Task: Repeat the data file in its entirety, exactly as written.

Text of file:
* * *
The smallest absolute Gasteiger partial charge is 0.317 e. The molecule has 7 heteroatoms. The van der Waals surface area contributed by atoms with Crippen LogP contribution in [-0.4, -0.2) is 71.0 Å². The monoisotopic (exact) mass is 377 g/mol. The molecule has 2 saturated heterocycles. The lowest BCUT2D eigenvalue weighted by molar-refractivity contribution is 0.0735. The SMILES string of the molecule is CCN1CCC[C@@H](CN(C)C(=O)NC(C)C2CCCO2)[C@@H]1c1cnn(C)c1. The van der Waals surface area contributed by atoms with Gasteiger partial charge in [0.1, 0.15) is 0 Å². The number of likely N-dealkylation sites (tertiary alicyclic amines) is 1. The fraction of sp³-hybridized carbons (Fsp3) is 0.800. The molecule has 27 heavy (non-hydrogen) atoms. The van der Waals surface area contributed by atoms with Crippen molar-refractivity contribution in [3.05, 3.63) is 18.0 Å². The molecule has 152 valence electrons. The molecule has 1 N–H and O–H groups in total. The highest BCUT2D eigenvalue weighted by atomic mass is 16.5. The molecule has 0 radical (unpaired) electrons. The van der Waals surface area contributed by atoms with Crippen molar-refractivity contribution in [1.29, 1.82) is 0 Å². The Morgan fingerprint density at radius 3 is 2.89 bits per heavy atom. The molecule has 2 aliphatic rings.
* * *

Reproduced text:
The smallest absolute Gasteiger partial charge is 0.317 e. The molecule has 7 heteroatoms. The van der Waals surface area contributed by atoms with Crippen LogP contribution in [-0.4, -0.2) is 71.0 Å². The monoisotopic (exact) mass is 377 g/mol. The molecule has 2 saturated heterocycles. The lowest BCUT2D eigenvalue weighted by molar-refractivity contribution is 0.0735. The SMILES string of the molecule is CCN1CCC[C@@H](CN(C)C(=O)NC(C)C2CCCO2)[C@@H]1c1cnn(C)c1. The van der Waals surface area contributed by atoms with Gasteiger partial charge in [0.1, 0.15) is 0 Å². The number of likely N-dealkylation sites (tertiary alicyclic amines) is 1. The fraction of sp³-hybridized carbons (Fsp3) is 0.800. The molecule has 27 heavy (non-hydrogen) atoms. The van der Waals surface area contributed by atoms with Crippen molar-refractivity contribution in [3.05, 3.63) is 18.0 Å². The molecule has 152 valence electrons. The molecule has 1 N–H and O–H groups in total. The highest BCUT2D eigenvalue weighted by atomic mass is 16.5. The molecule has 0 radical (unpaired) electrons. The van der Waals surface area contributed by atoms with Crippen molar-refractivity contribution in [1.29, 1.82) is 0 Å². The Morgan fingerprint density at radius 3 is 2.89 bits per heavy atom. The molecule has 2 aliphatic rings.